At the Crossroads

A mission study of First Presbyterian Church of Davenport, Iowa
Download the ReportLarge Print Version


At the risk of overstating our case, in the 180+ year history of our congregation, we’ve never faced challenges as daunting as what we face today.

First Presbyterian Church of Davenport stands at a crossroads. And it’s time to make some hard choices.

We can choose to live in the past or look forward to our future …

… a future of our own design that is true to ourselves, reflecting our shared values and vision.

… a future we pursue with intention, using the gifts we’ve received and the love and support of our friends and family.

We can dwell on the scars of past conflicts, which have created turmoil, damaged relationships, and led to a steady erosion of membership, financial support, and enthusiasm. Or we can set aside the pain and confusion of the past and move on to something better.

Our congregation’s creativity – an openness to a broad diversity of ideas and sincere willingness to welcome and include people traditionally turned away by more fundamental communities of faith – creates an opportunity.

And that opportunity is a doorway to a future that tells a better story about First Presbyterian Church. A place known for generations as “First Church.”

It’s our story to tell. We just need to find someone who can help us find the words and show us how.

About This Document

This “mission study” presents a three-part story about First Church: where we’ve been, where we are, and where we’re going. It’s an honest appraisal of the challenges and opportunities our congregation faces coming out of an international pandemic and over three years of internal struggle that, in all honesty, began about three years before that.

We call those who welcome the challenge to work with us as we reinvent every aspect of what we do to affect positive change in the lives of our congregation and community. As you’ll learn when you read this document, First Church has a rich history of doing just that. But as times change, so do congregations and priorities.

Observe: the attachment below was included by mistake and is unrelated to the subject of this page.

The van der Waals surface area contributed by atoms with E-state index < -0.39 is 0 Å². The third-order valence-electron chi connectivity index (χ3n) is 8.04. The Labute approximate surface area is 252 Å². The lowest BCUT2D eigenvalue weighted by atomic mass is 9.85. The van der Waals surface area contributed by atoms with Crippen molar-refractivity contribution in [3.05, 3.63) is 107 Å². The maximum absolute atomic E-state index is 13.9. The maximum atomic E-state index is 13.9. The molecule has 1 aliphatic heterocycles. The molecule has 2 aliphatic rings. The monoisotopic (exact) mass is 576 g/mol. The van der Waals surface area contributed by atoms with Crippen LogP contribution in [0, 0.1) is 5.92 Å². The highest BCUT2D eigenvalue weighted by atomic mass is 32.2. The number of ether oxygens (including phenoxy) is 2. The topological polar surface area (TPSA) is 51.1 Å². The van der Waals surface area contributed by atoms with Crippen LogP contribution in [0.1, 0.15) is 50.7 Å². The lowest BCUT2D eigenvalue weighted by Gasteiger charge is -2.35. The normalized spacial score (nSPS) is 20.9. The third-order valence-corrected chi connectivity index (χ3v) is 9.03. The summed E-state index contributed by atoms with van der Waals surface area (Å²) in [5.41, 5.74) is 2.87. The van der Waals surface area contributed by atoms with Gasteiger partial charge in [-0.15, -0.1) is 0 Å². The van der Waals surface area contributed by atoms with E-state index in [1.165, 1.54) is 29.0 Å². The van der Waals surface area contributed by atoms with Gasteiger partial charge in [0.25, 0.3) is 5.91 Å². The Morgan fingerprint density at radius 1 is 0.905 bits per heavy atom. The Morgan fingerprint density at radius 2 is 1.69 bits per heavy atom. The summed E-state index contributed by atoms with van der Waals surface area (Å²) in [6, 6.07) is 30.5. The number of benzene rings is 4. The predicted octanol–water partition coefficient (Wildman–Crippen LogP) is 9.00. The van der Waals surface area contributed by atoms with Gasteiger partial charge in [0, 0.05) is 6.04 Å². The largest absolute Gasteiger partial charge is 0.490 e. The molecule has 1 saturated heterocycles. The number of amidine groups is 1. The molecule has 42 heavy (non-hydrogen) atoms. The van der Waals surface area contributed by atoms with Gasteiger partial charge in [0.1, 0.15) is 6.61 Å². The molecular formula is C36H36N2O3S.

We seek to engage those who listen closely to the stories we tell; join us as we discover and understand the true meaning of the gifts we have received, and work with us to share those gifts to the best of our abilities wherever required.

To make First Church better meet the spiritual needs of the Quad Cities community, we hope to find a visionary head pastor. We need to find someone who can listen, lead and motivate us to act on our hopes for a future and spark our imagination, making it inspiring again to be a member of First Church.

And we hope to find that head pastor installed by the fall semester of 2022.

So, go ahead and read this report. Consider the opportunities. And then let us know if you’re interested in helping First Church write its next chapter.

We can be at this crossroads together.

Where We’ve Been

First Presbyterian Church of Davenport took root in the new frontier town of fewer than 1,200 people back in 1839. Located in the Iowa Territory of the Louisiana Purchase, the community could be found on the north side of the Mississippi River, just upstream from Credit Island – which was near the confluence of the Rock and Mississippi Rivers.